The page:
As most Americans sleep this Sunday night, daylight saving time (DST) will go into effect, bringing with it evening sunshine that will last longer and increased savings for millions of American families on their energy bills. All of this comes from an extension of the program co-authored by Representatives Fred Upton (R-Mich.), Chairman of the House Energy and Commerce Committee, and Edward J. Markey (D-Mass.), Ranking Member of the House Natural Resources Committee.
“As the Beatles promised, here comes the sun. Although we are a bit away from warmer weather, backyard barbeques, and weekends at the lakeshore, our days will be getting a bit sunnier this weekend as we spring ahead for daylight saving time,” said Upton. “An annual rite of spring, daylight saving time is also a matter of energy conservation. By having a little more natural daylight at our disposal, we can help keep daily energy costs down for families and businesses. Much can be done to help keep prices low and reduce our dependence on overseas energy suppliers, and every bit of savings can help.”
“This has been a winter full of snowstorms and long, dreary days. Daylight Saving Time coming earlier helps clear away the winter blues a little earlier, and happens to save some energy and money along the way,” said Rep. Markey. “Government analysis has proven that extra sunshine provides more than just smiles. Daylight Saving Time saves consumers money and also curbs the nation’s energy consumption, which means lower energy bills, less pollution, and more reasons to enjoy the outdoors.”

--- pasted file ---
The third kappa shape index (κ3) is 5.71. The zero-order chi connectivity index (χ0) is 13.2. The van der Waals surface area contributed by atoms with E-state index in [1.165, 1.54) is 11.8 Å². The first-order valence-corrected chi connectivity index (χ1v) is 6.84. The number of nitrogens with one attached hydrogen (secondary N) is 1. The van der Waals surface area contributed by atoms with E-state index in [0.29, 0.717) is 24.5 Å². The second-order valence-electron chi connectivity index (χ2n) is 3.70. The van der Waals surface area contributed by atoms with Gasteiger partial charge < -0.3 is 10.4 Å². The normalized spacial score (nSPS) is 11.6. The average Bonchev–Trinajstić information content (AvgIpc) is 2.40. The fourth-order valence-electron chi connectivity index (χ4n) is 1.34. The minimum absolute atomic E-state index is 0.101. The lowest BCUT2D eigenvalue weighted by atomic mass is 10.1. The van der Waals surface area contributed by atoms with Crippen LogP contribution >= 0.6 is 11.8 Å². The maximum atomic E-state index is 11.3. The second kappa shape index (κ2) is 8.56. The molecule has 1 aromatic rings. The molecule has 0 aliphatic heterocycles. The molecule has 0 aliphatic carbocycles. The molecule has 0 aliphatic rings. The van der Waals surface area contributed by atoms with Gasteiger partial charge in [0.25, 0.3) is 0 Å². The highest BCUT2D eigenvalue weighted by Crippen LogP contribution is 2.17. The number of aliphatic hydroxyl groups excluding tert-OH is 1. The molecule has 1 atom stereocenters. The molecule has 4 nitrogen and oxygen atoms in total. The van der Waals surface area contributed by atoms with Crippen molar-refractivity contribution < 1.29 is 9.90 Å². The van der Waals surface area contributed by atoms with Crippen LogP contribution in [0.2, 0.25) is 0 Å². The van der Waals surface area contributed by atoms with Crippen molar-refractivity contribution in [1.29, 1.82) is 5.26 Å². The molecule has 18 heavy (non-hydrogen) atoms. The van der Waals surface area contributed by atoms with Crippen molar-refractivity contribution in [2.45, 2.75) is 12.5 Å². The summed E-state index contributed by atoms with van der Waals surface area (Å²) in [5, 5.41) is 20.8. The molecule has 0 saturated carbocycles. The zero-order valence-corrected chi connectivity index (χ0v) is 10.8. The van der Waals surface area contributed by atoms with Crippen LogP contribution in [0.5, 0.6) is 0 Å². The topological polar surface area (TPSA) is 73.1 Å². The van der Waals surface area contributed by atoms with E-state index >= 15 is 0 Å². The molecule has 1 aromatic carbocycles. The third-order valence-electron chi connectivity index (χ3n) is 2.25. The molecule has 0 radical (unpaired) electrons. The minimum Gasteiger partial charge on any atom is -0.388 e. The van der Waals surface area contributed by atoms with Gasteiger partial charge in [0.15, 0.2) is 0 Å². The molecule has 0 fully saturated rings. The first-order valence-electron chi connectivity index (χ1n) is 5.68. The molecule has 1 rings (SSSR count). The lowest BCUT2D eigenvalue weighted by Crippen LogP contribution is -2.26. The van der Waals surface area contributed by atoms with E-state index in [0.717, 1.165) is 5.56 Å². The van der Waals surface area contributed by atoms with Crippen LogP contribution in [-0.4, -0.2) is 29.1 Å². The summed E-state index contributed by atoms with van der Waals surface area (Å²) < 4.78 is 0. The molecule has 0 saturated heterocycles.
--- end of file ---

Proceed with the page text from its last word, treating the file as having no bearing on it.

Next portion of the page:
As part of the 2005 Energy Bill, Reps. Upton and Markey amended the Uniform Time Act of 1996 to increase the portion of the year that is subject to DST, providing longer hours of daylight and helping consumers cut back on peak-hour electricity usage. The Upton-Markey Amendment extended the duration of DST in the spring by changing its start date from the first Sunday in April to the second Sunday in March, and in the fall by changing its end date from the last Sunday in October to the first Sunday in November.
The amendment required that the U.S. Department of Energy (DOE) prepare a report evaluating the impact of the extended DST program. The key findings of the DOE report, issued in October 2008, included:
The total electricity savings of Extended Daylight Saving Time were about 1.3 Tera Watt-hour (TWh). This corresponds to a reduction in total use per individual of 0.5 percent per each day of Extended Daylight Saving Time.
These savings translate to $498 million in electricity savings and reduced oil usage of 2.9 million barrels of oil.
During Extended Daylight Saving Time, electricity savings generally occurred over a three- to five-hour period in the evening with small increases in usage during the early-morning hours.